— CARL JUNCTION, Mo.. — Lowell Mason, 75, knows his time as the oldest living dwarf, according to Guinness World Records, may be short – and not because of any pressing health issues. An Indian woman claiming to be 113 may one day claim the record.
Mason knows about her, but it's one of the ones he doesn't know about that may take his record.
"I knew when they gave me that title, I thought for sure that there had to be someone older," Mason said. "I've had the title for a year, but I'm OK with it if someone takes it away. I can still say 'former Guinness World Records holder.'"
The title is still his: A search for his name on Guinness' website pulls up the record he has owned since Feb. 16, 2012.
But before that, Lowell's wife, Judy, and her family made an interesting discovery: They found out they are descendants of legendary Native American Pocahontas.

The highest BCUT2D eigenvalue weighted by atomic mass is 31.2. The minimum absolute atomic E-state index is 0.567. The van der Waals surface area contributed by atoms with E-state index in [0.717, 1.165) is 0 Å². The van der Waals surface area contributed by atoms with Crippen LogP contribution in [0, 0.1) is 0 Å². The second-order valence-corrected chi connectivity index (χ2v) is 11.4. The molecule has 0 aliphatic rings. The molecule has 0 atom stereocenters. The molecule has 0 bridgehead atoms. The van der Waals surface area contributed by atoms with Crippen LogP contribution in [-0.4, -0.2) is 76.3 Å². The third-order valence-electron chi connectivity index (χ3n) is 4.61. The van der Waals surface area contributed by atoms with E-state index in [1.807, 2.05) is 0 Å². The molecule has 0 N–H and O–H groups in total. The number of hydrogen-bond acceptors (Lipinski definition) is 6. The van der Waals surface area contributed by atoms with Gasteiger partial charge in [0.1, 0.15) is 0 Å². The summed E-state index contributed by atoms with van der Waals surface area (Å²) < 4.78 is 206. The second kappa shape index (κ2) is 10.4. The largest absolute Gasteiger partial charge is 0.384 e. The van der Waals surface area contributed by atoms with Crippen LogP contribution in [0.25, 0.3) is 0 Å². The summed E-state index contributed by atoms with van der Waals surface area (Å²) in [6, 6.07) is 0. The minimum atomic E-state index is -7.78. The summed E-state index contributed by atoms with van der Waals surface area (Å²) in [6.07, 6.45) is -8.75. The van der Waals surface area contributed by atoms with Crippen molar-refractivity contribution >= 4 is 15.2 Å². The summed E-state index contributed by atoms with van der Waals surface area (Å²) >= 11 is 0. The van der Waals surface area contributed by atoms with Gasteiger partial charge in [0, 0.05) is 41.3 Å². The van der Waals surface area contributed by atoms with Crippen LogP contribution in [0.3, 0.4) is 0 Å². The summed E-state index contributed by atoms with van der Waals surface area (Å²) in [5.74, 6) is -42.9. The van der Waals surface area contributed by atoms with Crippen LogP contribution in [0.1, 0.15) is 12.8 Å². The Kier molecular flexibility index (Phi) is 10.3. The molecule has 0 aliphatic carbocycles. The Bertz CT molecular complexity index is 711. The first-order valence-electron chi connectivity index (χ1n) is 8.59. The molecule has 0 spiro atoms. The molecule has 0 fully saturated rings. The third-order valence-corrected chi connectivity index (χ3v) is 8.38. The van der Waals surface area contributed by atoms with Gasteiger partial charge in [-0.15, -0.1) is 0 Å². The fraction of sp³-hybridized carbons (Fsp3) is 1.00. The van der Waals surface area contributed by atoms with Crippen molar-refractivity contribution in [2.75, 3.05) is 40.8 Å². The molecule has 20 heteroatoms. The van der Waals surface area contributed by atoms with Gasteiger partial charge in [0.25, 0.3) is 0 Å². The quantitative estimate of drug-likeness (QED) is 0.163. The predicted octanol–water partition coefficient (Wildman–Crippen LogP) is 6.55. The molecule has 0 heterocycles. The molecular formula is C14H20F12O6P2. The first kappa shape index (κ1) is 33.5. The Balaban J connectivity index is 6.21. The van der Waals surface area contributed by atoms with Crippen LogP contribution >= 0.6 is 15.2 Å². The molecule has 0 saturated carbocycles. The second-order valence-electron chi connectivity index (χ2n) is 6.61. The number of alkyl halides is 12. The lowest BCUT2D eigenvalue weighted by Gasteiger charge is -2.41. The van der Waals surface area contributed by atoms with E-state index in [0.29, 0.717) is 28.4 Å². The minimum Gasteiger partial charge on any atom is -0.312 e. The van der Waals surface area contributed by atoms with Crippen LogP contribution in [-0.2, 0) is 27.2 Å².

"I found out through my aunts," Judy said. "They had researched it and found that she is related to us from 11 generations ago."
A desire to see her gravestone as well as the Guinness offices gave the couple a reason to go to Great Britain, making for a 50th anniversary vacation that neither one could have ever foreseen.
Lowell has familial achondroplasia, otherwise known as congenital dwarfism. Standing less than 4 feet tall, at 75 years old he is in good physical health, except for worn out cartilage in his bones. He uses a walker to get around.
He hasn't known life any other way, he said.
"It's hard for me to think in any other way," he said. "I grew up with the same kids. We started kindergarten together, but I just never thought of myself as different. I mean, I knew I wasn't as tall, but for me it made no difference."